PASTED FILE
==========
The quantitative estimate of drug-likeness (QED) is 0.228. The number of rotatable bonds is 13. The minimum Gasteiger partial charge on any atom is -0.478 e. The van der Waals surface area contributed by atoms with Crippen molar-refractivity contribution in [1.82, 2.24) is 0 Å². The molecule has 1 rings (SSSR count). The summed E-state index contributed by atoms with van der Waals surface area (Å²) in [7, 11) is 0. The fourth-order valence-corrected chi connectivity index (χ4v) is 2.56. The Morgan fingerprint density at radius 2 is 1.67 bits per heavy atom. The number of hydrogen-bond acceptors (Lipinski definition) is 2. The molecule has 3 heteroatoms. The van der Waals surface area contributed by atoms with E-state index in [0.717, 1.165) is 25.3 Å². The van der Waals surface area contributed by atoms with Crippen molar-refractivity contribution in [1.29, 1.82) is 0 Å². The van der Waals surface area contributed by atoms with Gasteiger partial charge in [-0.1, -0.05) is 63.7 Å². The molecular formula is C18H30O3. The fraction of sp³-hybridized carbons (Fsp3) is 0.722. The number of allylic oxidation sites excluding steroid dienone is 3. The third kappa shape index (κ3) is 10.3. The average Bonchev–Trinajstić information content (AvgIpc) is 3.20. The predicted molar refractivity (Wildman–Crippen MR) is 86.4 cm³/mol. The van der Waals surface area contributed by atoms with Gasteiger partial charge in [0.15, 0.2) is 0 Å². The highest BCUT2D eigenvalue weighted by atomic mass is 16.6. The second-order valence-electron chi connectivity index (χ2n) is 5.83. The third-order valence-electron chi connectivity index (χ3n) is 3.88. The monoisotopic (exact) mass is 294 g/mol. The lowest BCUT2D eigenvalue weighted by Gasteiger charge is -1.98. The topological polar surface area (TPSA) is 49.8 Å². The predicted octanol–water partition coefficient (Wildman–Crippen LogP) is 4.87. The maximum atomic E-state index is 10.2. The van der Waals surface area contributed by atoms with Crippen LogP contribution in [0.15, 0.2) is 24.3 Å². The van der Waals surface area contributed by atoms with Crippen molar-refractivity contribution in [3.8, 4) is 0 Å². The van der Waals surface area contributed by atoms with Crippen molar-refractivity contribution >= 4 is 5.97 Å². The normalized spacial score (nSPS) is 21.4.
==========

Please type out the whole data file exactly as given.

The quantitative estimate of drug-likeness (QED) is 0.228. The number of rotatable bonds is 13. The minimum Gasteiger partial charge on any atom is -0.478 e. The van der Waals surface area contributed by atoms with Crippen molar-refractivity contribution in [1.82, 2.24) is 0 Å². The molecule has 1 rings (SSSR count). The summed E-state index contributed by atoms with van der Waals surface area (Å²) in [7, 11) is 0. The fourth-order valence-corrected chi connectivity index (χ4v) is 2.56. The Morgan fingerprint density at radius 2 is 1.67 bits per heavy atom. The number of hydrogen-bond acceptors (Lipinski definition) is 2. The molecule has 3 heteroatoms. The van der Waals surface area contributed by atoms with E-state index in [0.717, 1.165) is 25.3 Å². The van der Waals surface area contributed by atoms with Crippen molar-refractivity contribution in [1.29, 1.82) is 0 Å². The van der Waals surface area contributed by atoms with Gasteiger partial charge in [-0.1, -0.05) is 63.7 Å². The molecular formula is C18H30O3. The fraction of sp³-hybridized carbons (Fsp3) is 0.722. The number of allylic oxidation sites excluding steroid dienone is 3. The third kappa shape index (κ3) is 10.3. The average Bonchev–Trinajstić information content (AvgIpc) is 3.20. The predicted molar refractivity (Wildman–Crippen MR) is 86.4 cm³/mol. The van der Waals surface area contributed by atoms with Gasteiger partial charge in [0.15, 0.2) is 0 Å². The highest BCUT2D eigenvalue weighted by atomic mass is 16.6. The second-order valence-electron chi connectivity index (χ2n) is 5.83. The third-order valence-electron chi connectivity index (χ3n) is 3.88. The monoisotopic (exact) mass is 294 g/mol. The lowest BCUT2D eigenvalue weighted by Gasteiger charge is -1.98. The topological polar surface area (TPSA) is 49.8 Å². The predicted octanol–water partition coefficient (Wildman–Crippen LogP) is 4.87. The maximum atomic E-state index is 10.2. The van der Waals surface area contributed by atoms with Crippen LogP contribution in [0.15, 0.2) is 24.3 Å². The van der Waals surface area contributed by atoms with Crippen molar-refractivity contribution in [3.8, 4) is 0 Å². The van der Waals surface area contributed by atoms with Crippen molar-refractivity contribution >= 4 is 5.97 Å². The normalized spacial score (nSPS) is 21.4.